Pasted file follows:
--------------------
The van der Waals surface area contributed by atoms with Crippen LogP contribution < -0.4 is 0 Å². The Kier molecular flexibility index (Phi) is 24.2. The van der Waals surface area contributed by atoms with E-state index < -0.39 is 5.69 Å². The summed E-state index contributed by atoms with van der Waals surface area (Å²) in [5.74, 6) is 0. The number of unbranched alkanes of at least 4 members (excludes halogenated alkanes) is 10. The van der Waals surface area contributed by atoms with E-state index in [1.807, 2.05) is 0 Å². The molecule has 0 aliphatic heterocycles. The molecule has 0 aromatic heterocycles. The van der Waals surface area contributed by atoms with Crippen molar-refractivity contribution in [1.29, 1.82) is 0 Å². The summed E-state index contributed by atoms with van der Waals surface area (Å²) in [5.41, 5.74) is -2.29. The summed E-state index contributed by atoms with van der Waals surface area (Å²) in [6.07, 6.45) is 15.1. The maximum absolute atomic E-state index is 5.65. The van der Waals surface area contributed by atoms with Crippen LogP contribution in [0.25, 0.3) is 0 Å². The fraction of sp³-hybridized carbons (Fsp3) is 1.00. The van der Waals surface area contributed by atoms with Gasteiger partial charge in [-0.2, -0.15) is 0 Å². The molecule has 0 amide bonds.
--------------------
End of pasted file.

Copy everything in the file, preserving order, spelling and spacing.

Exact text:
The van der Waals surface area contributed by atoms with Crippen LogP contribution < -0.4 is 0 Å². The Kier molecular flexibility index (Phi) is 24.2. The van der Waals surface area contributed by atoms with E-state index < -0.39 is 5.69 Å². The summed E-state index contributed by atoms with van der Waals surface area (Å²) in [5.74, 6) is 0. The number of unbranched alkanes of at least 4 members (excludes halogenated alkanes) is 10. The van der Waals surface area contributed by atoms with E-state index in [1.807, 2.05) is 0 Å². The molecule has 0 aliphatic heterocycles. The molecule has 0 aromatic heterocycles. The van der Waals surface area contributed by atoms with Crippen molar-refractivity contribution in [1.29, 1.82) is 0 Å². The summed E-state index contributed by atoms with van der Waals surface area (Å²) in [5.41, 5.74) is -2.29. The summed E-state index contributed by atoms with van der Waals surface area (Å²) in [6.07, 6.45) is 15.1. The maximum absolute atomic E-state index is 5.65. The van der Waals surface area contributed by atoms with Crippen LogP contribution in [0.25, 0.3) is 0 Å². The fraction of sp³-hybridized carbons (Fsp3) is 1.00. The van der Waals surface area contributed by atoms with Gasteiger partial charge in [-0.2, -0.15) is 0 Å². The molecule has 0 amide bonds.